Danish startup harnesses insights from the dairy industry to make realistic vegan cheese

Danish food tech startup FÆRM is combining traditional cheese-making techniques with food science to make the next generation of vegan cheese. The company says this combination of insights results in dairy-free cheeses that are unaffected by flavor or have no additives or starches to achieve traditional dairy cheese colors and textures.

Founded by Andrea Donau, Mikkel Dupont and Anna Gundorfh, FÆRM has designed a proprietary technology that mimics traditional dairy fermentation using rennet and cultures to treat legumes such as soybeans, which is then fermented and drained to create vegan cheese. This process mimics traditional cheese making processes by using starter cultures, such as lactic acid bacteria, during fermentation.

“Through research, stubbornness, and countless tests, we achieved the impossible: put plants through the same custom process as traditional cheese,” FÆRM says on its website.

Notably, using its technology, the startup has been able to make soy milk coagulate like cow’s milk, a feat that the startup says not many companies have been able to achieve.

“Turning [the vegan cheese] from a liquid vegetable drink, to a solid, diverse and complex delight. Thanks to enzymes and bacteria”, says the company.

To date, the company has developed three vegan cheeses: cream cheese, brie, and fresh mozzarella. FÆRM says the mozzarella took a long time to get right because they wanted to make sure it stretched and melted like traditional fresh mozzarella. They are also working to develop their first firm, sliceable cheese.


The startup relies on legumes like soybeans instead of nuts like cashews because they are more sustainable and offer better nutritional profiles.

The company also notes that its cheese-making methods not only provide better flavor and texture, but also a shorter ingredient list. Their products typically include soybeans, sunflower oil, citric acid, sugar, salt, cultures, and enzymes.

Using cultures and enzymes for their traditional fermentation methods also lends itself to scaling up production in existing dairy plants because they can use the same equipment. “With our approach, we have created a process for a plant-based product that is so unique that we were able to write a patent on it,” the company says. “But it is still so familiar that it can be implemented on existing dairies without changing equipment or personnel.”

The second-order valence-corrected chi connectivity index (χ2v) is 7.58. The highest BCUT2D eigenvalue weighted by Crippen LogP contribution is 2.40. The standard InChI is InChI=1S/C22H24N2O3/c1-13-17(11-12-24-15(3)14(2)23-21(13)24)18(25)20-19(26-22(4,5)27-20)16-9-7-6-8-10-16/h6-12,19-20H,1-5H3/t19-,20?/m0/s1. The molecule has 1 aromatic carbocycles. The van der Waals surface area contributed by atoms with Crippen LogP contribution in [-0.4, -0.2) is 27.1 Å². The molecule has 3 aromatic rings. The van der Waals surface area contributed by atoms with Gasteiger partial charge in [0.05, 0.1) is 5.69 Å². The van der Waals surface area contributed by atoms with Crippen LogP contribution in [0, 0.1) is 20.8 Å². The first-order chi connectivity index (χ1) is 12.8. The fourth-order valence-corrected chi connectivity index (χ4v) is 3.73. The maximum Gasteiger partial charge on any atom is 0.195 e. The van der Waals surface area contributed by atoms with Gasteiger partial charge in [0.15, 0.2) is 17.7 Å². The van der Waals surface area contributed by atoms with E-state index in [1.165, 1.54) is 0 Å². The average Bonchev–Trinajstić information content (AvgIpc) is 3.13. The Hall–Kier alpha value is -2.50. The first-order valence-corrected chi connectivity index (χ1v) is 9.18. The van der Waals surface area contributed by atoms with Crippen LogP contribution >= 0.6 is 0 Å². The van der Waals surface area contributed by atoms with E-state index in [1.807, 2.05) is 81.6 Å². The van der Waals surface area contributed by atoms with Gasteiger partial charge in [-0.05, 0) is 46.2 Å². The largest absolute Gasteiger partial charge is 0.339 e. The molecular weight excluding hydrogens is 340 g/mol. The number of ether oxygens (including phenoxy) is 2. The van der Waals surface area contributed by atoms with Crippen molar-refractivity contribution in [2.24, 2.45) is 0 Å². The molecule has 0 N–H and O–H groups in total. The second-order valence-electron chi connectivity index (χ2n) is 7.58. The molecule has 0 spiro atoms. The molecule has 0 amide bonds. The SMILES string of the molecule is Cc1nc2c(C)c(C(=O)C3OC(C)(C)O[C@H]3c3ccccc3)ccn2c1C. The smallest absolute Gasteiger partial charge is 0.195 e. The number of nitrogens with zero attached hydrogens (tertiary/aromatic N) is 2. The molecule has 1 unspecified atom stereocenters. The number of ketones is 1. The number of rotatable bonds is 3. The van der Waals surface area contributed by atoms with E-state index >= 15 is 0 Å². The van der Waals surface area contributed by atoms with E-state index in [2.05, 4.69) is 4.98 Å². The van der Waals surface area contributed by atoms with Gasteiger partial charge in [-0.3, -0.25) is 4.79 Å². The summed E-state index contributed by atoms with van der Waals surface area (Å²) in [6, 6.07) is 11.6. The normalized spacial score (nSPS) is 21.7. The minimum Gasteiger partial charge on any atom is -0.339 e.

Expansion of vegan cheese production

FÆRM recently joined Venture Lab, a start-up accelerator of the international non-profit foundation BioInnovation Institute which will lend the start-up €500,000 (USD 528,000) and help them scale their process, improve scientific development and the team, and find business partners to carry their vegan cheeses. to the market. By becoming part of the Venture Lab program, early-stage companies also get an exclusive opportunity to apply for €1.4 million in follow-on funding through the institute’s Venture House program.



FÆRM is the only food technology company to join Venture Lab, which typically focuses on therapeutic, bio-industrial and health technologies. As part of the program, the startup will be supported in making crucial business decisions. With the assistance of a scientific adviser, leadership coach and business development expert, FÆRM will receive guidance in developing a detailed business plan to set them up for success and get their products to market faster.

In 2021, FÆRM was also a finalist at the SDG Tech Awards, an event that discovers, showcases and promotes sustainable technology innovations from startups, SMEs and corporations.

“Cheese is a long, gentle process that allows the proteins to work together to go from a runny milk to a nice firm mass that can do all the magic tricks we know and love about cheese,” says FÆRM.

“And centuries of discoveries have found how sugars in milk can be cultured to develop complex flavors and experiences. We want to bring that experience to everyone, just without the dairy.”

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